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PDFWAC 220-660-100

Freshwater habitats of special concern.

(1) Description:
(a) Freshwater habitats of special concern provide essential functions important in the developmental life histories of twenty-two priority fish species. Priority fish species include species that are listed under state and federal endangered species laws, and species of recreational, commercial, or tribal importance.
(b) The presence of freshwater habitats of special concern or adjacent areas with similar characteristics may restrict project type, design, location, and timing. These restrictions also may benefit other fish species that use these habitats. The department may determine the location of such habitats by a site visit, and/or by considering maps, publications, and other available information.
(2) Fish life concerns:
(a) All fish and shellfish have special habitat requirements related to water quantity and quality (including temperature) and to the physical features of the stream or body of water in which they live. For example, salmon and steelhead spawn and live for a time in a stream before going to the ocean. They require an ample supply of clean, cool, well-oxygenated water. Adults need clean gravel in which to spawn and juvenile fish require instream cover such as tree parts, boulders, or overhanging banks in which to hide from predators. Vegetated stream banks shade the water from the warming effects of the sun. Insects drop off overhanging vegetation and provide food. When juvenile salmon or steelhead enter saltwater, their habitat requirements change. During this critical transition period, they must have shallow, nearshore waters where they can migrate, school, feed, and seek protection from larger fish. Each species of fish and shellfish has similar, yet unique requirements. They have become adapted to and require these natural conditions as a result of the ten thousand years of evolution since the last ice age. The degradation of any one of the elements of their required habitat results in reduced numbers of fish and shellfish.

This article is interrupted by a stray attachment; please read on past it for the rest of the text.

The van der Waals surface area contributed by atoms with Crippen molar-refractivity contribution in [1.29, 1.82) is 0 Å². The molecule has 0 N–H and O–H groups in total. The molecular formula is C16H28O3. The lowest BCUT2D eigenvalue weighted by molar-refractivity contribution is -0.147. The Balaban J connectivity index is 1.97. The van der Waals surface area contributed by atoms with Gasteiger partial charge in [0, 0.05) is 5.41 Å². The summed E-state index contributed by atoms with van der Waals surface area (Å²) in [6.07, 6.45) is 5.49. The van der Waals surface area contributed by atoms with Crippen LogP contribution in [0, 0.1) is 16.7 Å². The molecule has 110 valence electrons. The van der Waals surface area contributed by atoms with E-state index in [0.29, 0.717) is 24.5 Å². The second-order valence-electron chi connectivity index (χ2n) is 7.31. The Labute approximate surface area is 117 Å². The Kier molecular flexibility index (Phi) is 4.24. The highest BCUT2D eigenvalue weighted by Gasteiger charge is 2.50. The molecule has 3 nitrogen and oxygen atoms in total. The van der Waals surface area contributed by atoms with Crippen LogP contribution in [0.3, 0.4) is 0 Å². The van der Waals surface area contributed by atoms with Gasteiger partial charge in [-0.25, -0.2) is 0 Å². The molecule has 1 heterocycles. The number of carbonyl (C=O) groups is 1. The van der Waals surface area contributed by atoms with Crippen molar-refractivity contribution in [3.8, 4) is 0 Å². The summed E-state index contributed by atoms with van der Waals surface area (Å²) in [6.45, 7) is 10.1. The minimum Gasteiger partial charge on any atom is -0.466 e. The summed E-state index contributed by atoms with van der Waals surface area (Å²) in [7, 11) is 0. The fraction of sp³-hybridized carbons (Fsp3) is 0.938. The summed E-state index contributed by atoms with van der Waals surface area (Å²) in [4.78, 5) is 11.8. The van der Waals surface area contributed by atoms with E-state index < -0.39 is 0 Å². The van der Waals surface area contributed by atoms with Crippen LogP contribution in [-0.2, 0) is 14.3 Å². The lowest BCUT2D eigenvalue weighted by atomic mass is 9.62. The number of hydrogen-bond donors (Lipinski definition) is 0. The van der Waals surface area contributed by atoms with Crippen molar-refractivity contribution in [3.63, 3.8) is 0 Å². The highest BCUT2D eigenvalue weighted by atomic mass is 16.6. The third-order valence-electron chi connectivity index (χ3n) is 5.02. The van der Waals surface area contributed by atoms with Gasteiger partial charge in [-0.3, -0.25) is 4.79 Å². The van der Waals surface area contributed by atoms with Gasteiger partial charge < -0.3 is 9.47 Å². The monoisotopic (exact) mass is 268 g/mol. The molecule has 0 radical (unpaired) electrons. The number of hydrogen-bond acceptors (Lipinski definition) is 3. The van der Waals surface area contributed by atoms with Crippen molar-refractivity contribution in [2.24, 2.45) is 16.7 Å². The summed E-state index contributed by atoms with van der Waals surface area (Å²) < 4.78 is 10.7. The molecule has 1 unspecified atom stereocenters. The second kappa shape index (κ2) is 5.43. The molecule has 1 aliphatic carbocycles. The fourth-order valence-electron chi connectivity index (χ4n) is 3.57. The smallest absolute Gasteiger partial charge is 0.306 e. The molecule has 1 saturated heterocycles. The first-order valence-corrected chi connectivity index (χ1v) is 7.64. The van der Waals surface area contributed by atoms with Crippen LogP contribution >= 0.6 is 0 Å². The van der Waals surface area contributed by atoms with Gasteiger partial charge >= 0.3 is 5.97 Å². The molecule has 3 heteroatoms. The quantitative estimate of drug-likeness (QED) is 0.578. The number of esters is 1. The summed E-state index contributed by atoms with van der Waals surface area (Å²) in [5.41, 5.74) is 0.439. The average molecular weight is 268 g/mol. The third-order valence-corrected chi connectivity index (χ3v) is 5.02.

(b) Construction activity in or near the water has the potential to kill fish or shellfish directly. More importantly, this activity can also alter the habitat that fish and shellfish require. Direct damage or loss of habitat results in direct loss of fish and shellfish production. Direct killing of fish or shellfish is usually a one-time loss. Damaged habitat, however, can continue to cause lost production of fish and shellfish for as long as the habitat remains altered.
(3) Freshwater habitats of special concern:
(a) The following habitats serve essential functions in the developmental life histories of twenty-two priority fish species:
(i) Spawning habitat;
(ii) Rearing habitat;
(iii) Migration corridors;
(iv) Cover and shelter provided by large woody debris, live tree roots, deep pools, shallow water, undercut banks, overhanging vegetation, turbulence, and large interstitial areas in cobble or boulder substrate;
(v) Off-channel habitat including wall-based channels, flood swales, side channels, and flood plain spring channels;
(vi) Native aquatic vegetation beds; and
(vii) Native riparian vegetation zones.
(b) The following are important geomorphic processes that form and maintain freshwater habitats of special concern:
(i) Woody material sources, delivery, and transport; and
(ii) Sediment sources, delivery, and transport.
(c) A person may request information from the department about the location of priority fish species and freshwater habitats of special concern. Information about priority fish species is also available on the department's website.
[Statutory Authority: RCW 77.04.012, 77.04.020, and 77.12.047. WSR 15-02-029 (Order 14-353), ยง 220-660-100, filed 12/30/14, effective 7/1/15.]
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